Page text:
Perhaps Paul Gascoigne's lingering popularity in Rome, as well as Chelsea's heavy Italian presence, had something to do with this Anglophilia; it was certainly very different from Lazio's first competitive European tie, back in 1970, when Arsenal's players and staff literally had to fight their way out of the ground.
As for the banner's central message, if a European Cup final between the two teams next May is an outside bet, Chelsea now have every reason to be as optimistic as the Romans of qualifying from Group D of the Champions' League. Tuesday's goalless draw, the fairest possible result from a generally disappointing game, leaves the two sides unbeaten and in a position to have ensured a place in the quarter-final before meeting again in the last group match on 22 March. Marseilles, Chelsea's next opponents on 29 February, face a bleak midwinter break after being beaten 3-0 by Feyenoord, whose feeble performance a fortnight ago while losing 3-1 at Stamford Bridge offers no great hope for their double header against Lazio.
The Italians' coach, Sven-Goran Eriksson, appeared quite satisfied with extending his team's unbeaten record in European competition to 18 games, though there was possibly an element of self-justification in that, following his decision to start with Simone Inzaghi ahead of Marcelo Salas on the odd grounds that Salas was not available for this weekend's important league game against Fiorentina. Inzaghi failed to beat Ed de Goey from Lazio's only real chance of the first half and Salas did not improve matters significantly, a header sliding off the pate of Attilio Lombardo being as close as the home team came to victory.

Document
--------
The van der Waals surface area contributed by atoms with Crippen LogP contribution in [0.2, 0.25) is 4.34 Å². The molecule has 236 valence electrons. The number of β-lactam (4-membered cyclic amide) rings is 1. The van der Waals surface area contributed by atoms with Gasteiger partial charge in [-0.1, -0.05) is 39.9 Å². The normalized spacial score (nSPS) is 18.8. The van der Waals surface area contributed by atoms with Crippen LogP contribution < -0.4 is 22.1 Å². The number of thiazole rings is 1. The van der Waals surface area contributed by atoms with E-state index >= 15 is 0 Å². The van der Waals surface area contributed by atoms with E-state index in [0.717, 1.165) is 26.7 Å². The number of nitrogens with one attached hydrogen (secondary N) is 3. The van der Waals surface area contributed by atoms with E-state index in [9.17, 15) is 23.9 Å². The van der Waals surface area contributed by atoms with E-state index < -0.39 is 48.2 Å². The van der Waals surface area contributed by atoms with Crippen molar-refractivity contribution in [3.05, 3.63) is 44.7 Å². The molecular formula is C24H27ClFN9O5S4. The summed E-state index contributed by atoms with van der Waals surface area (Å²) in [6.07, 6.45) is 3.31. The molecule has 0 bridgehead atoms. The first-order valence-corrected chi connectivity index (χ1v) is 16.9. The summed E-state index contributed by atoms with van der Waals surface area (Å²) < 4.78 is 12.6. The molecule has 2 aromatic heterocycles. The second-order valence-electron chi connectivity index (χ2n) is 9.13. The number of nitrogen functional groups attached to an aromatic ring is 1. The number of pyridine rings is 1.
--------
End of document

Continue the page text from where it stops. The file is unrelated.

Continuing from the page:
"We are not crying about the result," Eriksson said. "It was Chelsea, not any old opponent. We could have done better, I know that, but it wasn't a bad game."
Gianluca Vialli was just as equable, despite the embarrassment of the Chelsea manager being sent from the dug-out after 55 minutes for abusing a linesman. "I took my protest too far," he admitted, "but the fourth official was a bit tetchy." Uefa, football's European governing body, was yesterday waiting to receive the referee's report before deciding whether Vialli should be punished with a further touch-line ban.
It was a surprisingly comfortable last 35 minutes for Vialli, watching a television monitor down by the dressing-rooms as emissaries scampered upstairs with an occasional message for his assistant, Ray Wilkins, at pitch-side. Well before the end, Ken Bates, the Chelsea chairman, might have claimed support for his contention, expressed in the context of the new Wembley, that an athletics track round a football pitch dilutes atmosphere, for the crowd were either unwilling or unable to convey much passion.
Vialli insists that all thoughts of the Champions' League must now be put aside in attempting to solve the conundrum of Chelsea's domestic form (one win in seven games) in comparison to their European record (one defeat in 10). He could contribute by not taking what would have seemed the inevitable step a couple of months ago in resting half the team for Saturday's FA Cup tie away to Hull City. Chris Sutton and Jody Morris will be hoping for a recall, but otherwise Vialli should stick with the players who redeemed themselves in Rome and demand that they show the same application and concentration on Humberside.Reuse content